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Katrina Has Devastating Impact on Architecture

Hurricane Katrina has not only wreaked untold havoc on New Orleans and the Gulf Coast, injuring and killing perhaps thousands, displacing many more, and crippling local economies; but it appears to have washed away much of the area’s architecture, from rich historic buildings to everyday homes.

Damage figures are still in their earliest stages, but some insurance estimators have calculated that claims may reach $25 billion. Due to floodwaters, up to 80% of New Orleans is underwater, while government estimates say that tidal surges and hurricane-force winds have destroyed huge sections of coastal Mississippi towns like Biloxi and Gulfport.

“This hurricane has caused catastrophic devastation across areas of Louisiana, Mississippi, and Alabama,” said Michael D. Brown, head of the Federal Emergency Management Agency (FEMA).

The toll on significant architecture appears high. John Hildreth, director of the National Trust for Historic Preservation’s southern office, has received preliminary reports from around the region, although he says that full reports on New Orleans won’t be available until floodwaters are lowered, which could take up to a month. He notes that New Orleans’ French Quarter and Garden Districts, on higher ground, appear to be relatively in tact, but historic neighborhoods like the 9th Ward, Midtown, and the Treme were all badly hit. These neighborhoods include some multi-story French colonial buildings, but many more single story, wood-frame buildings from the 19th and early 20th centuries. Also badly hit was the Louisiana State Museum in Jackson Square. “New Orleans is so rich with historic places,” says Hildreth. “It’s always to me amazing how extensive the historic resources were. Even in neighborhoods that tourists have never heard of.”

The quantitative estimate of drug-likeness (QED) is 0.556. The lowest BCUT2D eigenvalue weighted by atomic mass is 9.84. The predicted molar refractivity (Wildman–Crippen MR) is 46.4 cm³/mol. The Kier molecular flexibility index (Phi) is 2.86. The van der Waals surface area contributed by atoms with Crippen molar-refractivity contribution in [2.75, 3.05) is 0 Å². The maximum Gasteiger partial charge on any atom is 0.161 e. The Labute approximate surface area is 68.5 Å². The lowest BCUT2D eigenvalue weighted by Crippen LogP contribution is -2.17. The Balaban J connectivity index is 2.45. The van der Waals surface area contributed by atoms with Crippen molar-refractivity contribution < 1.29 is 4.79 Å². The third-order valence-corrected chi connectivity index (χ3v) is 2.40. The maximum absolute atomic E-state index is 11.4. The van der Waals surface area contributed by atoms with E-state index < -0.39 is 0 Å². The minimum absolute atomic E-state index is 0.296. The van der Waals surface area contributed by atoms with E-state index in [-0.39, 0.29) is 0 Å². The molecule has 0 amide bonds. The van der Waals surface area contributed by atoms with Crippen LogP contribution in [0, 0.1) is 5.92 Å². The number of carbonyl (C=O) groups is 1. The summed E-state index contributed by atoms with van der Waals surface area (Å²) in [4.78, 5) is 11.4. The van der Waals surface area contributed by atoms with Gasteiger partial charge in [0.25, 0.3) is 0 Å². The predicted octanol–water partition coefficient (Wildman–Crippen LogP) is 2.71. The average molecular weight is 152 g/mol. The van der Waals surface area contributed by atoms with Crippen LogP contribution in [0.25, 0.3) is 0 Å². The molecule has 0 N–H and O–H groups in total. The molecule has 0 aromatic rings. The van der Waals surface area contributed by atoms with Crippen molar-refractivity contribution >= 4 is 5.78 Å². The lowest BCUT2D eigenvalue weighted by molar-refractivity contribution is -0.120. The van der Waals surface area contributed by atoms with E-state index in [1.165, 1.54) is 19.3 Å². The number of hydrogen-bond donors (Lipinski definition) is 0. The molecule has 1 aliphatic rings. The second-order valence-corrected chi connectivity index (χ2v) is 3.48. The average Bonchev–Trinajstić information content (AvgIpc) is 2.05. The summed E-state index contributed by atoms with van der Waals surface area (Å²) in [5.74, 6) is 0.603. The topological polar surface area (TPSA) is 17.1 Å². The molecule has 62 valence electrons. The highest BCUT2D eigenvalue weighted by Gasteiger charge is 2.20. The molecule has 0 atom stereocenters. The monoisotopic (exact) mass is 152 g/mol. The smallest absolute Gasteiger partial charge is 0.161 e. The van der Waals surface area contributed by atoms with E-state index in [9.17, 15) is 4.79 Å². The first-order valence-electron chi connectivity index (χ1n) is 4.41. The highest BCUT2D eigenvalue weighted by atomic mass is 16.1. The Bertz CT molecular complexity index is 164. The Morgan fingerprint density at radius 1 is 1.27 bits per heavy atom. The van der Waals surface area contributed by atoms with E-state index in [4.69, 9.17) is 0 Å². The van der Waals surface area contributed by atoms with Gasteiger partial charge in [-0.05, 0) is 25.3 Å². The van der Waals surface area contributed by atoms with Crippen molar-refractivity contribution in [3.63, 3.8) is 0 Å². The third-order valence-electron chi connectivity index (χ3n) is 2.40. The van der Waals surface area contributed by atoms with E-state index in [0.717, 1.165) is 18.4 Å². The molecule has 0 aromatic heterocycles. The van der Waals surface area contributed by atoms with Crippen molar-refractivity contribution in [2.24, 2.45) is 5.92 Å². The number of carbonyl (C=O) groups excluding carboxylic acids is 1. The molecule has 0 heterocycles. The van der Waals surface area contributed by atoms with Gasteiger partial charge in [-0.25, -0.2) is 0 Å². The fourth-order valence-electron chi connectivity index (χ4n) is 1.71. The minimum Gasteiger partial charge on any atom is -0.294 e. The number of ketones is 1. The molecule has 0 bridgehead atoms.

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Hildreth adds that the historic districts of several communities on the Mississippi Gulf Coast, including Bay St. Louis and Pass Christian, have been devastated. Homes and commercial establishments’ styles include Greek Revival, Victorian, Queen Anne, and many vernacular styles. Damaged icons in the area include Beauvouir, Jefferson Davis’s home in Biloxi, which has seen significant damage, but is still standing. It has been reported that Mississippi Senator Trent Lott’s beach home, in Pascagoula, has been destroyed.

The National Trust, the World Monuments Fund, and a slew of other organizations, including the American Institute of Architects (AIA), and FEMA, are preparing assessment teams to head to the area after initial relief efforts are completed.

The rebuilding effort for such structures will be challenging, especially considering the rush to build quickly, says Hildreth. “The lessons that we’ve learned from other hurricanes and recovery efforts is that the things that were important before the storm need to be important after the storm. The city that is reborn is one that still has its heritage and culture.” Hildreth notes that the Trust will likely make grants available to supplement its historic building tax credits.